Tapped-Out Tenants Take Charge as Landlords Pursue End Runs Around Eviction Moratorium

Yves here. THE CITY provides on-the-ground reporting on the war between landlords and tenants during a supposed eviction freeze. This is a disheartening view of what many renters are facing across the US, such as landlords engaging in illegal tactics like entering and seizing property or letting other people take over the rental. One reason the landlords feel so emboldened even in New York, which has strong tenant protections and a specialized housing court, is that the housing court is barely in session due to Covid, and has a considerable backlog on top of that.

Shorter: if tenants are subject to unprecedented harassment in a renter-friendly city like New York, imagine what it’s like in the rest of the US.

By Allison Dikanovic, Peter Senzamici and Christine Chung. Originally published by THE CITY on November 12, 2020

Dexter Lendor and Delene Ahye attend “stoop court” with neighbors and activists from the Crown Heights Tenants Union in the basement of their Prospect Lefferts Gardens apartment on Oct. 30, 2020. Peter Senzamici/THE CITY

Dexter Lendor and Delene Ahye sat on the basement stairs inside their Prospect Lefferts Garden apartment building, eyes fixed on an iPhone propped up on a railing, when the judge told them they won the first step of their case to sue their landlord.

After a long few months, relief washed over the couple’s faces at the thought of finally getting needed repairs to the building at 22 Hawthorne St., with a court order to correct all housing code violations.

Lendor and Ahye weren’t alone when they heard the news. Neighbors and members of the Crown Heights Tenant Union sat with them on the stairs — masked up and fists in the air, holding signs that read “cancel rent.”

The tenant union organizers call it “stoop court” — a new effort to support tenants while Housing Court remains virtual. The organizers gather small groups to meet outside of a tenant’s home to appear on screen for the hearing together.

Since rain was pouring when Lendor and Ahye’s hearing was about to start, the group pivoted to the basement stairs.

“We want to show that these tenants are not alone,” said Sarah Lazur, an organizer with Crown Heights Tenant Union. “They’re supported by their fellow tenants in the area and people who care about the prospect of their neighbor being potentially displaced or mistreated.”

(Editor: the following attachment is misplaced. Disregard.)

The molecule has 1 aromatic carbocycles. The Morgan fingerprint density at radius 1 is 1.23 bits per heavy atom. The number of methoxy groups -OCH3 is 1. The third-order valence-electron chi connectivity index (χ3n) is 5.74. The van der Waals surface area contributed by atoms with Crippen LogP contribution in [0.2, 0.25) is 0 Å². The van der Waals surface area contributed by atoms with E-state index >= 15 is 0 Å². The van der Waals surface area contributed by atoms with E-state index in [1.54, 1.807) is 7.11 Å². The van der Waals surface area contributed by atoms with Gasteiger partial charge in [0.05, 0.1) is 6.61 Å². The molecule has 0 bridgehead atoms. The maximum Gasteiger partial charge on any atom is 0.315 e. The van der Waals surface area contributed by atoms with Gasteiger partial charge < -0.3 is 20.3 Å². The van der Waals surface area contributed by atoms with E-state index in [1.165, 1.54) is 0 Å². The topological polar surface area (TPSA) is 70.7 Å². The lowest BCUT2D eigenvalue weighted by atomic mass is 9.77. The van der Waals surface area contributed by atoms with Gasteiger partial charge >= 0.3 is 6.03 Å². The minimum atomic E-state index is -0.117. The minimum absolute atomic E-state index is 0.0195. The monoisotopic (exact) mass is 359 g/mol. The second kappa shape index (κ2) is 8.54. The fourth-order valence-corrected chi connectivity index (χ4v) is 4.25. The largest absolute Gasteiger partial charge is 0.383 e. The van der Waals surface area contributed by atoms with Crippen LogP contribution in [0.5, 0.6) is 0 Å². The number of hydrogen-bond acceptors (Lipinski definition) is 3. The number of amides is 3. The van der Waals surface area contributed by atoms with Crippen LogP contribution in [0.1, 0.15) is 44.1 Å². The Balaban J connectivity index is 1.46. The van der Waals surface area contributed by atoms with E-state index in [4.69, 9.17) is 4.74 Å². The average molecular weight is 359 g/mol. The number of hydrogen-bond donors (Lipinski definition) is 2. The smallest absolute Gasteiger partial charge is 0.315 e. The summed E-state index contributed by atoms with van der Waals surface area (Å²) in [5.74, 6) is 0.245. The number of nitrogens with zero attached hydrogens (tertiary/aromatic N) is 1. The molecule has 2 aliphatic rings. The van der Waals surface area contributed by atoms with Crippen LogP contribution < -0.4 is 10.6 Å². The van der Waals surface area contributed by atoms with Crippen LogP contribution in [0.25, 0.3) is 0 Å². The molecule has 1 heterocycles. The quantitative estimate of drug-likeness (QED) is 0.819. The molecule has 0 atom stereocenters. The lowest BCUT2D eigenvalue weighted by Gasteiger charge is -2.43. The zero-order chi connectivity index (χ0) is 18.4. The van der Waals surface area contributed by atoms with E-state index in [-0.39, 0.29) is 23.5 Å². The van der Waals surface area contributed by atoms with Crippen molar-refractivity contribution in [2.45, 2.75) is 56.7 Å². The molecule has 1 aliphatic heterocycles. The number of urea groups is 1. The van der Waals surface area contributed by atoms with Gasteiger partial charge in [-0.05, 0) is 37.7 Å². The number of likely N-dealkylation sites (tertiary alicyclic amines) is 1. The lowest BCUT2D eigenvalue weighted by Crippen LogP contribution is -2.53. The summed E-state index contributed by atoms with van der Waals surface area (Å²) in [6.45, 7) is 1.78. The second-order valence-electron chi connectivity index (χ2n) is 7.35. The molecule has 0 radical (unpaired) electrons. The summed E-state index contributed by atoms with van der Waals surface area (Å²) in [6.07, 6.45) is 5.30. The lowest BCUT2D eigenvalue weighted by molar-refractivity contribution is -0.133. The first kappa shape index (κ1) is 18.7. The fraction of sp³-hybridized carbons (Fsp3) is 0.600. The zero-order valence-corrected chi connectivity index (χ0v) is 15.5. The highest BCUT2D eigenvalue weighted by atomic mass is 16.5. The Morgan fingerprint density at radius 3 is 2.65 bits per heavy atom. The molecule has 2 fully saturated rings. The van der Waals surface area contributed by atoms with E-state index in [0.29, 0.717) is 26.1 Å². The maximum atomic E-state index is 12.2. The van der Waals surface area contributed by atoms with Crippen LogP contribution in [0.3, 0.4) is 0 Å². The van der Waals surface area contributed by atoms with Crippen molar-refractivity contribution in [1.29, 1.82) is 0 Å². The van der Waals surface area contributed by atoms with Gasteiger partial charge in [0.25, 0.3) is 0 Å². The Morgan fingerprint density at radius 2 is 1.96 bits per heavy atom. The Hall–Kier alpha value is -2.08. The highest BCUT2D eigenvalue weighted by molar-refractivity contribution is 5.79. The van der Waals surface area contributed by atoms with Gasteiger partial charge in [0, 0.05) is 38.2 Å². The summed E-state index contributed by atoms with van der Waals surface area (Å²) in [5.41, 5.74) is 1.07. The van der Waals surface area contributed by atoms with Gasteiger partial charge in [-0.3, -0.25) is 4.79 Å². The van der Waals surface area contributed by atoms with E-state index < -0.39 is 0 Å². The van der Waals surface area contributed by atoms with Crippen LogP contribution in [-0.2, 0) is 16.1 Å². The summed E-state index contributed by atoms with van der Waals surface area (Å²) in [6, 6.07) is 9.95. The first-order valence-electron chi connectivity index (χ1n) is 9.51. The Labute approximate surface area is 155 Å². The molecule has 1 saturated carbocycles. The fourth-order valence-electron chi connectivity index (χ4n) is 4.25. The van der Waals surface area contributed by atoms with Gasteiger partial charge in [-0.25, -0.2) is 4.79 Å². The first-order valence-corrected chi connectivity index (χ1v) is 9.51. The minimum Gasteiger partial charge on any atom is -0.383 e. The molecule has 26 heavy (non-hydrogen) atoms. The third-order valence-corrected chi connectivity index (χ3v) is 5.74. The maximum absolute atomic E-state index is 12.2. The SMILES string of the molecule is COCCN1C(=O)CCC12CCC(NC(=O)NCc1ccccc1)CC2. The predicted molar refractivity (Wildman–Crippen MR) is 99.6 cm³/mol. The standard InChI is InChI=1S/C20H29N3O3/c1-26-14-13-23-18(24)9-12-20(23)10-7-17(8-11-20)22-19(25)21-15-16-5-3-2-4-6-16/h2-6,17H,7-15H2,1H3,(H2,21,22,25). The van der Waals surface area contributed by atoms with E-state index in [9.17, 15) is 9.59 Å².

This stoop court session was part of a groundswell of efforts by renters around New York City to head off landlords who’ve attempted to eject tenants despite an ongoing pandemic-driven moratorium on evictions.

By filing cases alleging landlord harassment or illegal lockouts and rallying housing activist groups around them, the tenants are doing all they can to keep their homes.

Ahye said she hopes the next phase of the case, a scheduled hearing with a different judge, will bring an end to what she alleges has been unrelenting harassment since earlier this year from landlord Seyed Moussavi.

Her interactions, she said, have been mostly with someone named Kenny Banks, who claims to be the property manager.

“He’s trying to get us out,” said Ahye, who had filed a complaint about illegal construction that caused the Department of Buildings to issue a stop work order in August after her ceiling collapsed on her while she was cooking breakfast.

“I can’t just get up and get another apartment without any money,” she said.

Banks stated in a filing submitted to the court that he denied all allegations that he harassed Lendor — and said that it is Lendor who is a nuisance to neighbors in the building.

‘Intolerable Conditions’

Lendor and Ahye haven’t been able to pay rent since July, when, Lendor said and Banks confirmed in his court filing, Banks dismissed Lendor from his job as superintendent of the building.

Ahye said Banks has been showing up to the apartment ordering them to leave, taping letters to their door telling them to stop calling city agencies to report violations.

Banks also told them he’d locked some of Lendor’s belongings in a room in the basement — just feet away from where they gathered for stoop court — and would open the room only once Lendor and Ahye agreed to move out, the couple said.

As the economic fallout from the coronavirus deepens and government aid ebbs, more than 1.3 million New Yorkers statewide are at risk of eviction, falling short on rent owed by more than $2 billion, according to an analysis of census data by the investment bank Stout Risius Ross LLC.

Landlords who once might have turned to Housing Court to pursue an eviction action found the process frozen for months beginning in March as the pandemic took hold. With court proceedings resumed beginning last month, judges are only now starting to hear cases that were already pending.

New York’s top court administrator said upon reopening the courts that he expects COVID-safety measures to significantly slow scheduling and outcomes.